Regulatory Focus™ > News Articles > New FDA Guidance Recommends Use of Quality Agreements to Define Contract Responsibilities

New FDA Guidance Recommends Use of Quality Agreements to Define Contract Responsibilities

Posted 28 May 2013 | By Alexander Gaffney, RAC

The US Food and Drug Administration (FDA) has released a new draft guidance regarding contract manufacturing arrangements, establishing the responsibilities of each entity involved in the manufacture of a pharmaceutical product in adherence to current good manufacturing practices (CGMPs).

Background

The draft guidance, Contract Manufacturing Arrangements for Drugs: Quality Agreements, comes just as FDA has been identifying lapses in contract manufacturing arrangements. In May 2013, for example, the agency sent at least five Warning Letters to dietary supplement manufacturers, citing their failure to ensure the final quality of their products, which had been manufactured by a third party.

"Although your firm may contract out certain dietary supplement manufacturing operations, it cannot, by the same token, contract out its ultimate responsibility to ensure that the dietary supplement it places into commerce (or causes to be placed into commerce) is not adulterated for failure to comply with dietary supplement CGMP requirements," FDA wrote.

While those letters were aimed specifically at dietary supplements, FDA's new draft guidance seems to adhere to similar principles for intermediate and finished pharmaceutical and biological products, including combination products and veterinary products.

The Guidance

The guidance is applicable to all those involved in manufacturing, such as those entities that package, hold, label, test, produce or assure the quality of products. FDA further notes that contract manufacturing operations can include formulation, filling and finishing products, chemical synthesis, and cell culture and fermentation.

While regulators wrote that this can be beneficial to all parties involved, the owner is "in all cases" responsible for making sure that the products that are introduced into interstate commerce are neither adulterated nor misbranded, particularly as the result of failing to meet CGMPs. The guidance clarifies that FDA considers contract facilities an "extension of the manufacturer's own facility"-something clearly evident by the aforementioned May 2013 Warning Letters to the five supplement distributors.

"With respect to contract manufacturing, both Owners and Contracted Facilities must also work together to establish and maintain quality oversight of contracted manufacturing operations and the materials produced under contracted manufacturing arrangements," FDA explained.

The Quality Agreements

The guidance goes on to explain that one of the most important elements of any arrangement between an entity and a contract manufacturer is a quality agreement. Such agreements must require the manufacturer to comply with CGMP regulations, while making clear that it is ultimately the distributing entity that must ensure the products are in actuality manufactured to those standards. All responsibilities for both parties should be explicitly stated in the quality agreements, FDA recommended.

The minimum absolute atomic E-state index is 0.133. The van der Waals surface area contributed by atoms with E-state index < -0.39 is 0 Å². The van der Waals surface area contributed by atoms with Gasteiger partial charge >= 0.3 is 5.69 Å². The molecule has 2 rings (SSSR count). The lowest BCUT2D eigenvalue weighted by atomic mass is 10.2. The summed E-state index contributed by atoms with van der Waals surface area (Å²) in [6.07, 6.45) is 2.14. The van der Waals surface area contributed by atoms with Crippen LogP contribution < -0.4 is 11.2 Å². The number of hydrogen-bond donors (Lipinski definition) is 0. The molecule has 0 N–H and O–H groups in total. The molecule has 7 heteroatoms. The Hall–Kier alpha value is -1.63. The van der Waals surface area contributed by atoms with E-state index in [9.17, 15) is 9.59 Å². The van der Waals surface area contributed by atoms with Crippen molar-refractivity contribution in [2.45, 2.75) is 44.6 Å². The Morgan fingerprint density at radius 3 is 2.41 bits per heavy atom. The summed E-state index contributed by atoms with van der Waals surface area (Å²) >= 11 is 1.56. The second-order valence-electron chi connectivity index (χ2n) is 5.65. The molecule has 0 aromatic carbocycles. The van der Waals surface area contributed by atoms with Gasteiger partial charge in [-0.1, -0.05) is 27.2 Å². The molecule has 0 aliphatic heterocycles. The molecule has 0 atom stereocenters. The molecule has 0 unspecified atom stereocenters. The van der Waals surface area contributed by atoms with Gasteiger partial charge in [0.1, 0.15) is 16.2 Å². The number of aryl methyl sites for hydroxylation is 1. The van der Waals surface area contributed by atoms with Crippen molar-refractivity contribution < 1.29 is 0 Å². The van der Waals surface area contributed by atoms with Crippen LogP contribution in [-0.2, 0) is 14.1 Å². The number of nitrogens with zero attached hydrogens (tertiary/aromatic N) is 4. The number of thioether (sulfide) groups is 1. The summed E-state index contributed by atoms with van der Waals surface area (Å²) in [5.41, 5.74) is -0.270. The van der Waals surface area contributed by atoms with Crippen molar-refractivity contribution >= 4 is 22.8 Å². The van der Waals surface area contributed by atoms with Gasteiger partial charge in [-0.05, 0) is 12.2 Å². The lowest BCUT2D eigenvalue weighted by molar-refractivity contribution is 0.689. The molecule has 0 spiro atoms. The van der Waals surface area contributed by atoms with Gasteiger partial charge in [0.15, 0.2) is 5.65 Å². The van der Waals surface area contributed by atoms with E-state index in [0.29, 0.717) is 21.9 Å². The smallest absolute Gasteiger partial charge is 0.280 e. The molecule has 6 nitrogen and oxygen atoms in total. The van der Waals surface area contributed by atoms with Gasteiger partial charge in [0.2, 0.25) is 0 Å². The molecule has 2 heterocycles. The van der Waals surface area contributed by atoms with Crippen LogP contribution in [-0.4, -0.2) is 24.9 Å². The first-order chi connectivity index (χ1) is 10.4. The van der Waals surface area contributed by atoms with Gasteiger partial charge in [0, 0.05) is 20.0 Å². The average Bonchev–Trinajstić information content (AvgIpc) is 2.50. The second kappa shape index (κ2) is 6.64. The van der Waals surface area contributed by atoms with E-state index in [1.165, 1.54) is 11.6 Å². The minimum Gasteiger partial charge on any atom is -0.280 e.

Per FDA's recommendations, the quality agreements should contain the following sections at a minimum:

  • the purpose and scope of the contract agreement
  • the terms of the agreement, including its effective dates
  • terms for dispute resolution
  • responsibility of each respective party, including an overview of the subparts of the CGMP regulations
  • change control and revision practices

FDA wrote that, "From a CGMP perspective, the most critical elements of a quality agreement are the sections delineating the parties' respective responsibilities and the discussion of change control." The format used by the parties is of their choosing, but should be clear as to the delineation of responsibilities, FDA explained.

Of particular interest to FDA is how each party will define the responsibilities of the Quality/Compliance Units, the facility and its equipment, the materials used in the manufacture of a product, laboratory controls, documentation of production, and change controls.

The agency added that such agreements should be separate or severable from other business documents, as it will regularly request these documents for inspection. If they are combined, that could pose confidentiality problems.

FDA added that the quality agreements are "not explicitly required under existing CGMP regulations," but that they are recommended by FDA and should prove useful to companies wishing to better manage their contracting operations.

Comments on the draft guidance will be accepted by FDA until 29 July 2013.


Contract Manufacturing Arrangements for Drugs: Quality Agreements

Federal Register


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